SI Yuefang, Ingo LIEFNER, WANG Tao. Foreign Direct Investment with Chinese Characteristics:A Middle Path Between Ownership-Location-Internalization Model and Linkage-Leverage-Learning Model[J]. Chinese Geographical Science, 2013, 23(5): 594-606. doi: 10.1007/s11769-013-0603-z
Citation: SI Yuefang, Ingo LIEFNER, WANG Tao. Foreign Direct Investment with Chinese Characteristics:A Middle Path Between Ownership-Location-Internalization Model and Linkage-Leverage-Learning Model[J]. Chinese Geographical Science, 2013, 23(5): 594-606. doi: 10.1007/s11769-013-0603-z

Foreign Direct Investment with Chinese Characteristics:A Middle Path Between Ownership-Location-Internalization Model and Linkage-Leverage-Learning Model

doi: 10.1007/s11769-013-0603-z
Funds:  Foundation item: Under the auspices of National Natural Science Foundation of China (No. 40971069, 41101120), State Scholarship Fund by China Scholaship Council, Ministry of Education of the people's Republic of China (No. 2009614028)
More Information
  • Corresponding author: WANG Tao,E-mail: wangtaonjnu@yahoo.com.cn
  • Received Date: 2012-07-23
  • Rev Recd Date: 2012-10-24
  • Publish Date: 2013-09-10
  • The majority of multinational enterprises (MNEs) traditionally originate from developed countries. In the last ten years, however, there has been dramatic growth in foreign direct investment (FDI) from China. It is a comparatively new phenomenon that challenges the classic FDI theories. In this paper, we review the pros and cons of two important theories, known as the Ownership-Location-Internalization (OLI) model and Linkage-Leverage-Learning (LLL) model, and use the statistical data and company case studies from China to test the plausibility of these two models. We believe that neither of them suits totally: the OLI model is quite useful for understanding FDI from China to developing economies, while the LLL model is more powerful for explaining the FDI to developed economies. We argue that the companies from China attain a very advantageous position as intermediates in the global economy. They may catch up with the first movers if they integrate OLI-led and LLL-led FDI within one firm. This combination can bring together the most advanced knowledge acquired in developed economies with the knowledge about adaptation needs and the needs for cost reduction in production as expressed in developing economies. It may also accelerate the knowledge transfer globally. We thus fill a gap in research into the geographical pattern of Chinese FDI and offer a deeper understanding of the internationalization of Chinese MNEs and revolving knowledge transfer.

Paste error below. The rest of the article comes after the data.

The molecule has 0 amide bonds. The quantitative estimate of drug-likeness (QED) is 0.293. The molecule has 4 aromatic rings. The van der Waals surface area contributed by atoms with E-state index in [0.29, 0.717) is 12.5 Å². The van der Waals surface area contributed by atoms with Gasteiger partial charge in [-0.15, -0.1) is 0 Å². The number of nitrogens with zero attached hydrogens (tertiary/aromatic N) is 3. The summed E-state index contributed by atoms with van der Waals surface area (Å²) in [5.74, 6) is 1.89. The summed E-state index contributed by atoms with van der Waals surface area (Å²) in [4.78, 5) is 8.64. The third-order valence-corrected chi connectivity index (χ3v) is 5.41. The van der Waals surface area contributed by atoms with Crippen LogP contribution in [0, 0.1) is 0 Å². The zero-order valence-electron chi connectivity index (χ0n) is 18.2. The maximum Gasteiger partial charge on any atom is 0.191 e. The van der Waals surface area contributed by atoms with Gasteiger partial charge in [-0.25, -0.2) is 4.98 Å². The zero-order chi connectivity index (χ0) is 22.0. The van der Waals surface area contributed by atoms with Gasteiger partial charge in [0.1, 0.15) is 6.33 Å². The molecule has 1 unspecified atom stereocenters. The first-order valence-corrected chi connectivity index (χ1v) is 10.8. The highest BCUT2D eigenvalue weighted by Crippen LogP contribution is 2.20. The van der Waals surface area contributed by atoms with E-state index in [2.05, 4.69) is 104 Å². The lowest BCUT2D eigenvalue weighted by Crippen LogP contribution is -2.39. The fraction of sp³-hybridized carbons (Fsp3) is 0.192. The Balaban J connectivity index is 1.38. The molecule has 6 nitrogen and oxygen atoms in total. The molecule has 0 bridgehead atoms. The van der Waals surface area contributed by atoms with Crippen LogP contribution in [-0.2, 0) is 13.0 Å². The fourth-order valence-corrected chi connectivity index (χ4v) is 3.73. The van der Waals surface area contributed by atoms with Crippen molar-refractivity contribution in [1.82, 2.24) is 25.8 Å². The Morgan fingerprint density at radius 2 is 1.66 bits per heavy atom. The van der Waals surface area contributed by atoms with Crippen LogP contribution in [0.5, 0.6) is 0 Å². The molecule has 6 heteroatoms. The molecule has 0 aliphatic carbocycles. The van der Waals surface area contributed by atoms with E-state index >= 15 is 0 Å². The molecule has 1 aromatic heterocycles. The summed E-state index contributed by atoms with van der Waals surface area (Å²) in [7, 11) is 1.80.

• [1] Buckley P J, Clegg J, Tan H, 2004. Knowledge transfer to China: Policy lessons from foreign affiliates. Transnational Corporations, 13(1): 31-72.
    [2] Buckley P J, Ghauri P N, 1999. The Internationalization of the Firm. London: Cengage Learning EMEA.
    [3] CCPIT (China Council for the Promotion of International Trade), 2010. Survey on Current Conditions and Intention of Outbound Investment by Chinese Enterprises 2010. Available at: http://www.ccpit.org/yewu/docs/Survey_on_Current_Conditions_and_Intention_of_Outbound_Investment_by_Chinese_Enterprises.2010.en.pdf. Cited12 April 2011